Romad
     
  7. dtennant

    dtennant New Member

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    My ALO knows that I'm not Native American. However, he is still encouraging me to say that I am, because no one can legally force me to prove it.

    I would love to attend the AF Academy, but not at the price of my integrity.
     
  8. Christcorp

    Christcorp Member

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    Just fill out the forms honestly and hold your integrity high. Your ALO doesn't choose whether you attend the academy or not. S/He is there to help you through the process and to be a source for the academy to interview you to determine compatibility. (The academy obviously can't interview 10,000+ applicants themselves). Either way; just fill out the application honestly, and you'll be fine. If you're being put off by the air force academy because of behavior of your ALO, then my question is: Do you like and agree with everyone at your school, church, community, etc... Do you judge your school, church, community, etc... by the behavior or actions of one person?
     
  9. flieger83

    flieger83 Super Moderator Moderator

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    Hi!

    I applaud your obviously high ethical standards!!! :yay:

    I am pleased that ALO does NOT work for me because if one of my ALO's advised a candidate to falsify a document...

    You just continue to adhere to YOUR values!!! They will serve you well all of your life!!! :rockon:

    Steve
    USAFA ALO
    USAFA '83
     
  10. OBXmom

    OBXmom Member

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    Never lie. That aside, do not be afraid to capitalize on any legitimate diversity status. My son's great grandmother was full blooded indian, but like you, we had no documentation, and didn't feel comfortable making such a claim. But, it turned out that my son was recruited by the USAFA Department of Diversity recruiting. In speaking to them, I did clarify that he was caucasian (wanted to make sure no incorrect boxed was checked in error). They didn't tell me the exact diversity requirement that he met, but being a caucasian from NC in a low socio-economic bracket and a single parent household must have done some good! I was told "diversity" could be race, geographic area, socio-economic, familial status...there are many categories.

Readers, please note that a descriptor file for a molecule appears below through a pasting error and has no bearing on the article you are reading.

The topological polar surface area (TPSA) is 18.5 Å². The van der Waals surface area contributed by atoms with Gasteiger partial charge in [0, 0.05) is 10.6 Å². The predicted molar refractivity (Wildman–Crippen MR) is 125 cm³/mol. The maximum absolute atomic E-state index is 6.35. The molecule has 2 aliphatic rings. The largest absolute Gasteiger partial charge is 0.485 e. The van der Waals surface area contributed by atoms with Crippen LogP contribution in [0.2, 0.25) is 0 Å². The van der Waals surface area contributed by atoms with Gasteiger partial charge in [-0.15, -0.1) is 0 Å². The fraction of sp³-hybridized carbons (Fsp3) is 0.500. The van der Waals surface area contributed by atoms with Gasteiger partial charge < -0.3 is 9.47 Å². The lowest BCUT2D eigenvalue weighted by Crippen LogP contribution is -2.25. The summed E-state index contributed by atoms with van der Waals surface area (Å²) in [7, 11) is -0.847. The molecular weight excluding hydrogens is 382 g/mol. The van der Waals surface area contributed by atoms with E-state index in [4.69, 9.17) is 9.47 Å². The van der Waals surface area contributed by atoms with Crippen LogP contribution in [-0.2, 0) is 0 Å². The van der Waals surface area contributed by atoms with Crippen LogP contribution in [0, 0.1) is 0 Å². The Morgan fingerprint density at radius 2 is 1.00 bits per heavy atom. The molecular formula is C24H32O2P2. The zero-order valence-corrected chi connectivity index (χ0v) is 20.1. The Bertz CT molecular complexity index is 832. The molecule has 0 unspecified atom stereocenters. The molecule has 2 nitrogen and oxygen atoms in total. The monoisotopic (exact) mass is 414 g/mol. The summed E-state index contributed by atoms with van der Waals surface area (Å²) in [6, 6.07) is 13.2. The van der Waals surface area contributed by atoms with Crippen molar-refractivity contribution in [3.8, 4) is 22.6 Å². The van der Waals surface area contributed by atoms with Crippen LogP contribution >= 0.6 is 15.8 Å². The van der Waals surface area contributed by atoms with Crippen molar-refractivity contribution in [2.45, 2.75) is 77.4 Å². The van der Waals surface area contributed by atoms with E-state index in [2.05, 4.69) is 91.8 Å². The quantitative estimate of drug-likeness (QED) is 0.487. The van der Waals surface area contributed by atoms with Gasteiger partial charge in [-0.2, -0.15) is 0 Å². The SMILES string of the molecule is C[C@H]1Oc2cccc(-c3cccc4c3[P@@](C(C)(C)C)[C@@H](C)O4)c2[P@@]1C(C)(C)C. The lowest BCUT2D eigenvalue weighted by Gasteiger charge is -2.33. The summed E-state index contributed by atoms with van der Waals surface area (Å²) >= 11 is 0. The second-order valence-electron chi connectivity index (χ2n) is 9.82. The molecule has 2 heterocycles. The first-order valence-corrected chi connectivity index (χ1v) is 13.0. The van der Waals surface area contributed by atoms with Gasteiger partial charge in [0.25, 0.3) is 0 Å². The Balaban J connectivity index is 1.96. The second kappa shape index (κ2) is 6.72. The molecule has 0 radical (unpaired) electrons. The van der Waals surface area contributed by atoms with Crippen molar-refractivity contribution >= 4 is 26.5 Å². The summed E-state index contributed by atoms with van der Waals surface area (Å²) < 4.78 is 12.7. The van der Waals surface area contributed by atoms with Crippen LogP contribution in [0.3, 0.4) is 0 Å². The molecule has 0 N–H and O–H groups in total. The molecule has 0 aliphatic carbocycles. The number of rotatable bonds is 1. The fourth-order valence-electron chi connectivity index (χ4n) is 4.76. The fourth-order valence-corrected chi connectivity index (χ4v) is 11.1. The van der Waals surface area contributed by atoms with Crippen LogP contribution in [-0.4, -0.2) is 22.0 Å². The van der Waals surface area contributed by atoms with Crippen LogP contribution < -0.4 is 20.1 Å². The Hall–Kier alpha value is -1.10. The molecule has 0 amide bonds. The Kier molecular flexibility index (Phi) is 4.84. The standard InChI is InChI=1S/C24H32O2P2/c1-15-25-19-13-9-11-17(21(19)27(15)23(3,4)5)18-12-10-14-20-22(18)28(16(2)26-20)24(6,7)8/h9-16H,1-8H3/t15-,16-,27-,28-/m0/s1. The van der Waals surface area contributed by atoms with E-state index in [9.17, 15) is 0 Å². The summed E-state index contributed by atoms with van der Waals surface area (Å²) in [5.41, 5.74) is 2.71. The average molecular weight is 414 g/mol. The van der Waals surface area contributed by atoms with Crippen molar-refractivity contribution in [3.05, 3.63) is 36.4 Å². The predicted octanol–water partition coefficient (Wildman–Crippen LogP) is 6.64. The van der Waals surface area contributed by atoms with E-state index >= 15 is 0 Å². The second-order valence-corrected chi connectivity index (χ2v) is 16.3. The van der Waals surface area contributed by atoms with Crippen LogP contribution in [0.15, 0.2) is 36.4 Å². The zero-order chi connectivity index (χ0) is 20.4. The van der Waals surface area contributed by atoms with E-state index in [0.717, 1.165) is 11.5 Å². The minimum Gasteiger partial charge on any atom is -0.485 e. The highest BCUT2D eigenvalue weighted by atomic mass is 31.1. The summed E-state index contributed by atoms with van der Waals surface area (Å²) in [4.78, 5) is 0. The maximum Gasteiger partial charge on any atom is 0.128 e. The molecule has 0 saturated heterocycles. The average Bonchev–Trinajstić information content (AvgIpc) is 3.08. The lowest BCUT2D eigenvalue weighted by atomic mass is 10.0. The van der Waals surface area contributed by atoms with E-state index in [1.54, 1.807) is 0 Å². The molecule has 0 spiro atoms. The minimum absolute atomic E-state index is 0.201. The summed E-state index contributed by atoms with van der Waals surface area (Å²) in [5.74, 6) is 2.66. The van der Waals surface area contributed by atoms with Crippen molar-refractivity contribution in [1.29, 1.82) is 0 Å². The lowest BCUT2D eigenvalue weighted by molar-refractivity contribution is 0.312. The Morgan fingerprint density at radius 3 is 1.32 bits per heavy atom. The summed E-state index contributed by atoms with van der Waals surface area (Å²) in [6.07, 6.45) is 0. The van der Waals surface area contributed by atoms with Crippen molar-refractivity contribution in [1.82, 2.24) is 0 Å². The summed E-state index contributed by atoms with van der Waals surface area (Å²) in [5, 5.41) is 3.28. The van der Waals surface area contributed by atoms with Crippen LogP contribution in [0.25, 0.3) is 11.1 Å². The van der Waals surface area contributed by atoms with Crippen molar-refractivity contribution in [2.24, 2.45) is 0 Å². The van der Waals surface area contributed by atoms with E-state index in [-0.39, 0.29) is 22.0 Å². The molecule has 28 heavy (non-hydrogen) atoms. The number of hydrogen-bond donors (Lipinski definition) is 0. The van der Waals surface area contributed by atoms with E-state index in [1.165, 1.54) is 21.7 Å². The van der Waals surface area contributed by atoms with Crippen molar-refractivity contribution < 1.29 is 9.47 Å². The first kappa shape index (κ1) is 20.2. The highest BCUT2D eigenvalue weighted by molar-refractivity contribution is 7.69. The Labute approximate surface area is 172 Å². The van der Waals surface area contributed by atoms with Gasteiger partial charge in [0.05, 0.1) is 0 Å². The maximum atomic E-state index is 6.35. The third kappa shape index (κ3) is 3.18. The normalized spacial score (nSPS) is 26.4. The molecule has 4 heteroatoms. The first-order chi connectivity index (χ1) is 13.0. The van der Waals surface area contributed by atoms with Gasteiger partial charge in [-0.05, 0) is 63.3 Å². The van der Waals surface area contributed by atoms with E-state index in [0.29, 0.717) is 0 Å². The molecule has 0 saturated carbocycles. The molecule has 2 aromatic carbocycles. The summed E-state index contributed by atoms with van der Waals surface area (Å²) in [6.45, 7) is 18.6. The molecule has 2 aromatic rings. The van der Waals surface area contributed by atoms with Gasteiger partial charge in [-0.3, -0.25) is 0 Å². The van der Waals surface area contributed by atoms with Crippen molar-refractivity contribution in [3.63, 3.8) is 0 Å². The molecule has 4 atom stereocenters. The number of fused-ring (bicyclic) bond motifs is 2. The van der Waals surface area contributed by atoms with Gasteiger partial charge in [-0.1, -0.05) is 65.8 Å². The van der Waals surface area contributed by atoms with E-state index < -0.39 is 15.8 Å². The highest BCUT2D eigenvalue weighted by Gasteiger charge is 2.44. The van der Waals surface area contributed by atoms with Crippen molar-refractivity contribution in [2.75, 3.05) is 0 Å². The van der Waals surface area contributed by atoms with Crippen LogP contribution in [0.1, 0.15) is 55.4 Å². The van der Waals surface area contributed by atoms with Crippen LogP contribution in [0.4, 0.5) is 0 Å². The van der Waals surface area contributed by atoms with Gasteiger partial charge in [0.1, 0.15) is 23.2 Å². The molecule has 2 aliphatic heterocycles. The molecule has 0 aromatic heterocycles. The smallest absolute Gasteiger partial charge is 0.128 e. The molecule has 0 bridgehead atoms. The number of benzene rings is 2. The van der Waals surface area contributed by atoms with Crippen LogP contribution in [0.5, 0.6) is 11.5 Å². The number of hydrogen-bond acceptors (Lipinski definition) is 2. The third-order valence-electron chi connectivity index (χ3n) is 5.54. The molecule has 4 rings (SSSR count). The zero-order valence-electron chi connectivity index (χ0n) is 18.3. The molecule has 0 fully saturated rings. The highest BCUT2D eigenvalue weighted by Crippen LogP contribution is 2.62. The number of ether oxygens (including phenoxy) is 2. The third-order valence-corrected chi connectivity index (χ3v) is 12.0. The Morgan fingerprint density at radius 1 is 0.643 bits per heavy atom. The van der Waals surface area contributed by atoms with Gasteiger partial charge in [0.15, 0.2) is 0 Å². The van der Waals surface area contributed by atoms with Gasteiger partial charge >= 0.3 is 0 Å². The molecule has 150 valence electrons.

So be honest, and don't let any one person's ignorance deter you from your goal. Best of luck!
     
  11. Bundy

    Bundy Member

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    Understand too that it's definitely NOT just the service academies looking for diverse student bodies. Someone who checks the "Native American" box on an application to a highly competitive college will probably have their application moved to a different pile. For better or worse, that just seems to be the America we live in today.

    I used to work for a Hispanic company owner. He was more than happy to take advantage of every break offered to his minority-owned business. His reasoning was, "I'll take advantage of every break the government wants to offer me, whether it's related to my race or not. That's just good business."

    Having said that I'd be a little disappointed in an ALO who advised me to fudge the truth when every cadet promises not to "lie steal or cheat, or tolerate anyone who does." I can't speak from first hand experience since I have never been in the military, but it's probably not the only organization that is comprised of adults with a varying levels of morality. You're just getting a view of this aspect of the real world a little sooner than most.

    If you decide not to declare Native American and this becomes an issue with the ALO then just tell him that you personally want to respect the above creed and not start off your military career by manipulating shades of gray to your advantage. What could he say to that? He should be impressed with your integrity.

    If you do what YOU feel is right, you will always be able to look yourself in the mirror.
     
  12. RyWalk

    RyWalk Candidate-2015

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    Everyone's correct, just do what YOU know is right. Our service academies just wouldn't be the same if they were occupied by cadets who lied their way in. Don't become discouraged though, the Air Force Academy is an honest bunch of people, "officers of character."

    And you can potentially use this situation and your good choice in the near future when you have to write an essay describing "an ethical dilemma that you have faced" and its outcome :thumb:
     
  13. bugsy

    bugsy Member